Converting flat roof from cold to warm roof

Discussion in 'Builders' Talk' started by James Askew, Jun 13, 2018 at 1:49 PM.

  1. James Askew

    James Askew New Member

    One of the many little gems I've come across when renovating my house is that my flat roof is a cold roof - the insulation sits directly upon the plasterboard with a gap above between the insulation and actual roof.

    I'm contemplating converting this to a warm roof as I may as well do it now whilst all the other work is going on and am trying to decide upon the best way to do it.

    Would it work to fit new insulation tight to the underside of the roof instead of removing the felt and going over the top? My concern here is that I'd still be limited to going between the joists which doesn't seem ideal.

    I could theoretically run the vapour barrier under the insulation and under the joists to provide an uninterrupted vapour line, but would have to screw through this to fix the plasterboard which seems like it will defeat the whole point of a vapour seal. Would this make a difference?

    Read more: https://www.diynot.com/diy/threads/converting-flat-roof-from-cold-to-warm-roof.504229/#ixzz5IJEK41Ap
     
  2. Dam0n

    Dam0n Active Member

    I would have thought you would need a 50mm airgap between the felt and any insulation.

    Not overly sure how much you will gain from this whole endeavour as you have insulation in place anyway.
     
  3. James Askew

    James Askew New Member

    That'd be a cold roof again which is what I don't want.

    By putting the insulation above the vapour barrier you vastly reduce the possibility of condensation build up internally (i.e. between the insulation and ceiling) which would damage the ceiling, joists, etc. in addition to having a continuous insulated layer, rather than the thermal bridging that is caused by only insulating between rafters.

    I'd have the thermal bridging but I'm hoping that the vapour barrier beneath the joists would reduce the likelihood of condensation build up below.

    Have a look at this if you want to understand more - https://www.jjroofingsupplies.co.uk/blog/warm-roof-vs-cold-roof-whats-the-difference/
     
  4. rogerk101

    rogerk101 Active Member

    I don't believe that your description above is that of a warm roof. What you have described is the way in which nearly all well insulated modern roofing is done anyway, and this needs to be followed for most building control sign-off.

    Working from the outside downwards to the habitable room space, you should have:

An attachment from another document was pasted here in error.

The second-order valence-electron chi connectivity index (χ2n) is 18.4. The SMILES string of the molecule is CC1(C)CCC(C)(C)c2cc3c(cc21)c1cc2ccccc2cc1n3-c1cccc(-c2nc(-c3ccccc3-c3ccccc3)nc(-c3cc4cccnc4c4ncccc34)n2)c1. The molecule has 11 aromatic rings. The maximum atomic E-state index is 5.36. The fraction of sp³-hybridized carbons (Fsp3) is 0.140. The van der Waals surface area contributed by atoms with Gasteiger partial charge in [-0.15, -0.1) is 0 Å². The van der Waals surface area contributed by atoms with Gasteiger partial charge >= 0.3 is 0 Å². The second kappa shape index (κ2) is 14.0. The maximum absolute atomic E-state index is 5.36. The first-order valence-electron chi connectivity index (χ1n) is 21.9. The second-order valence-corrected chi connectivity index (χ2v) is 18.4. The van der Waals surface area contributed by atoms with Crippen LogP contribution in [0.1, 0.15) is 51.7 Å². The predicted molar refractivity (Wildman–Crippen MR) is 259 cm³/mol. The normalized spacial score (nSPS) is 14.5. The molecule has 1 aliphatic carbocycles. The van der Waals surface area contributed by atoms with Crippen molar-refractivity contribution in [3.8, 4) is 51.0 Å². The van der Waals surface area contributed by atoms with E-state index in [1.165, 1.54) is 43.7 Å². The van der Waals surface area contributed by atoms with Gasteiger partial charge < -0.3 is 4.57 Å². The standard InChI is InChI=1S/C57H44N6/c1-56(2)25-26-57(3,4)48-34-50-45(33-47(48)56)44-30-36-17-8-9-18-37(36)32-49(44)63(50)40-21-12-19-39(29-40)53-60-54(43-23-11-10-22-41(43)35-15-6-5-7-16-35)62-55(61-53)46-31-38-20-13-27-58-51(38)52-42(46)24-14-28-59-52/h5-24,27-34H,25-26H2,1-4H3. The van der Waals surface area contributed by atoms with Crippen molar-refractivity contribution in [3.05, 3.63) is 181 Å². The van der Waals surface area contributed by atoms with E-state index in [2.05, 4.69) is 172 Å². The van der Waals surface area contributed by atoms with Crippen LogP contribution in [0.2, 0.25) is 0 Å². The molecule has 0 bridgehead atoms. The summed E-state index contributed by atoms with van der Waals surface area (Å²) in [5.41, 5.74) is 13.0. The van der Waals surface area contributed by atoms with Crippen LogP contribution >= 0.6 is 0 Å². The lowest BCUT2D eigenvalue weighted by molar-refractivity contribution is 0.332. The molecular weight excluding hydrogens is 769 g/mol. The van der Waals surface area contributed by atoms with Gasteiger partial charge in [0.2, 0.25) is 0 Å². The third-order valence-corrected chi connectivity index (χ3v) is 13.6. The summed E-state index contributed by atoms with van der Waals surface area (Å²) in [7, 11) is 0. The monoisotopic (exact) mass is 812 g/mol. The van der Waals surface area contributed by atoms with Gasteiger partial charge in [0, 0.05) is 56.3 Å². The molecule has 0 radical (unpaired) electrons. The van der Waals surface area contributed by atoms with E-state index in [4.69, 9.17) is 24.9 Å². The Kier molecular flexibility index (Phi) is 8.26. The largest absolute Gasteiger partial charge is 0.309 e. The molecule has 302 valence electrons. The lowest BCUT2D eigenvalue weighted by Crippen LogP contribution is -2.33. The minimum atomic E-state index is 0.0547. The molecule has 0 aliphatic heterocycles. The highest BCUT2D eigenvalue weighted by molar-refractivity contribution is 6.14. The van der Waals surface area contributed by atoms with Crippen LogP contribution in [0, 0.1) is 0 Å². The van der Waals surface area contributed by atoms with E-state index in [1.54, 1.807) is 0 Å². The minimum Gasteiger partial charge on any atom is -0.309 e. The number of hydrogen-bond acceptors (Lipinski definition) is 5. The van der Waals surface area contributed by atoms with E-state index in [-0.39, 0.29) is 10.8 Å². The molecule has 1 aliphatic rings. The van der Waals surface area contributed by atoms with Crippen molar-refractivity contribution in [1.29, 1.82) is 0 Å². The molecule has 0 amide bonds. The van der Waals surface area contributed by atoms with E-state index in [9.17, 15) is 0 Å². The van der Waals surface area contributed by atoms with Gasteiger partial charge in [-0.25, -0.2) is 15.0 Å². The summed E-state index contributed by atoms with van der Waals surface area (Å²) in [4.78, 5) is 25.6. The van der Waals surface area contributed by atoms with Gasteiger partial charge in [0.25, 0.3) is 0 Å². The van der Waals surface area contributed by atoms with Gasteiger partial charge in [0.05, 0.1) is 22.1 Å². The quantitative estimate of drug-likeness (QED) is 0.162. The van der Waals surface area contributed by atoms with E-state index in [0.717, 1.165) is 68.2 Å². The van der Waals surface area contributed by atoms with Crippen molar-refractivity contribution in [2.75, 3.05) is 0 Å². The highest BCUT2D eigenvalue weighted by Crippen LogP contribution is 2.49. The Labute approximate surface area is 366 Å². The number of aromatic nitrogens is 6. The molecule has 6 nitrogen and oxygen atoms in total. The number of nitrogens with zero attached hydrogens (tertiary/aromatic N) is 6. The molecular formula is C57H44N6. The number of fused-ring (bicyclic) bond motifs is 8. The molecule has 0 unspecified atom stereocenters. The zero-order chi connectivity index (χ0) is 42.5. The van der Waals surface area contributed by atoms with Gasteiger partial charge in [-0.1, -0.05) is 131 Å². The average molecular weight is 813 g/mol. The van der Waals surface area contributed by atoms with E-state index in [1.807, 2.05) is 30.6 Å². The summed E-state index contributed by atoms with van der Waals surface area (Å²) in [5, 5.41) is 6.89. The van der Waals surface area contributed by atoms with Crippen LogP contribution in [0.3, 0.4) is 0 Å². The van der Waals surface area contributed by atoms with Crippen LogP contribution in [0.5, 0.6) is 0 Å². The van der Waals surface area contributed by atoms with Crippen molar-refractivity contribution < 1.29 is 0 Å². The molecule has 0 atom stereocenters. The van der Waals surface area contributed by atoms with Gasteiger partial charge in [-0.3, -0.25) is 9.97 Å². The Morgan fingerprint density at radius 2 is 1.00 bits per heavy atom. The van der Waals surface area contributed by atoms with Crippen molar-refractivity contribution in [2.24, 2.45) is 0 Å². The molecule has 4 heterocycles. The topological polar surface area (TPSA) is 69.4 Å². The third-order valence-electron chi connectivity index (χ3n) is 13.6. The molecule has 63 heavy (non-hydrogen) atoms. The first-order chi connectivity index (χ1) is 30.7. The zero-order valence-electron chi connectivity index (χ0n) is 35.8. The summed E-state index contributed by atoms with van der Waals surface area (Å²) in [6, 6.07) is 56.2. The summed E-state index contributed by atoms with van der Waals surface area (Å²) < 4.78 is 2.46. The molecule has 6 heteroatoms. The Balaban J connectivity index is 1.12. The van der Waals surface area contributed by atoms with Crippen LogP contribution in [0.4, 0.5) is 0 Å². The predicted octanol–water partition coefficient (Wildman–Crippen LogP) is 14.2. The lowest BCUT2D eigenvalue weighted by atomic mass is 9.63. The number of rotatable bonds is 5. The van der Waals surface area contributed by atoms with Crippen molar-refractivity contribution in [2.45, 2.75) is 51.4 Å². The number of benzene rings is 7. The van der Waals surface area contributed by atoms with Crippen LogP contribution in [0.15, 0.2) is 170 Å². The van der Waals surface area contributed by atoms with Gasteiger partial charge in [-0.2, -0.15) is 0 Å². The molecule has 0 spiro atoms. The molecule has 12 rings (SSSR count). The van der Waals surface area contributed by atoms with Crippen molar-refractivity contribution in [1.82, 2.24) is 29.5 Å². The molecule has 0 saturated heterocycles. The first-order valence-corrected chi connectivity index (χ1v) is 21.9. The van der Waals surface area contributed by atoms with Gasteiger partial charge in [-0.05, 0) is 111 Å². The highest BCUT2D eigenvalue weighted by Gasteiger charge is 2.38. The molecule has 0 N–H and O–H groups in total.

• waterproof cover (tiles or fibre glass + resin roofing, etc.)
    • battens if pitched tiled roof or plywood if flat roof
    • breathable membrane if pitched tiled roof or nothing if flat roof
    • ventilation air gap of at least 50mm with vents at bottom and top of roof pitch
    • rafters if pitched roof / joists if flat roof
    • bare minimum of 100mm extruded polyurethane insulation panels between rafters/joists (ideally more like 140mm)
    • bare minimum of 20mm extruded polyurethane insulation panels mounted below the rafters/joists (ideally more like 30mm); taped where panels meet
    • vapour barrier (significant overlap between adjacent pieces and gap taped
    • plasterboard
    • skim coats
    • paint
    There will always be a dew point in a roofing system. The dew point in the above system is designed to be in the ventilation air gap for most cold moist weather conditions, and condensation will occur there, but it should be minimal (a) because of your very well sealed vapour barrier, and (b) because of the good air flow in the ventilation air gap. Whatever condensation does build up in there should be 'ventilated' away with good airflow, rather than building up to create any drips or long term damp spots.
     
  5. James Askew

    James Askew New Member

    You're right, that is essentially what I have, albeit that I don't have a vapour barrier as current. That however is a cold roof, relying on ventilation (which I also don't believe is present due to no openings at end of roof, but need to check) to disperse any water vapour carrying air.

    If the insulation is mounted above the joists, the position of the dew point will be on the outer surface of the insulation, rather than within the ventilation zone, thereby preventing internal condensation. What I'm trying to ascertain is whether fitting the insulation between rafters and vapour barrier below will mitigate the risk enough to not have to re-do the roof...

    Hope that makes sense...
     
  6. egon999

    egon999 New Member

    Warm Deck: Insulation above joists (no ventilation required)
    Cold deck: Insulation between joists (ventilation required)
    The term warm/cold deck is usually limited to flat roofs
    If you have a cold deck roof and want a warm deck one instead then strip off the old felt and use rigid insulation above the old deck (kingspan/celotex etc)
     
  7. BMC2000

    BMC2000 Active Member

    The correct way to change a cold deck to warm deck.

    1. Block existing ventilation throughout
    2. Take out any insulation that exists below the deck, keeping it here will create interstitial condensation
    3. Fix PiR insulation over the felt. The felt if in good condition will act as VCL. 120mm will meet your regs
    4. Fit waterproof membrane eg single y membrane
    5. Plasterboard and skim to underside of joists.

    This is the industry standard refurb method. If the felt is iffy, remove and fit VCL. If deck is chipboard or iffy, replace with 18mm exterior grade ply or OSB3
     

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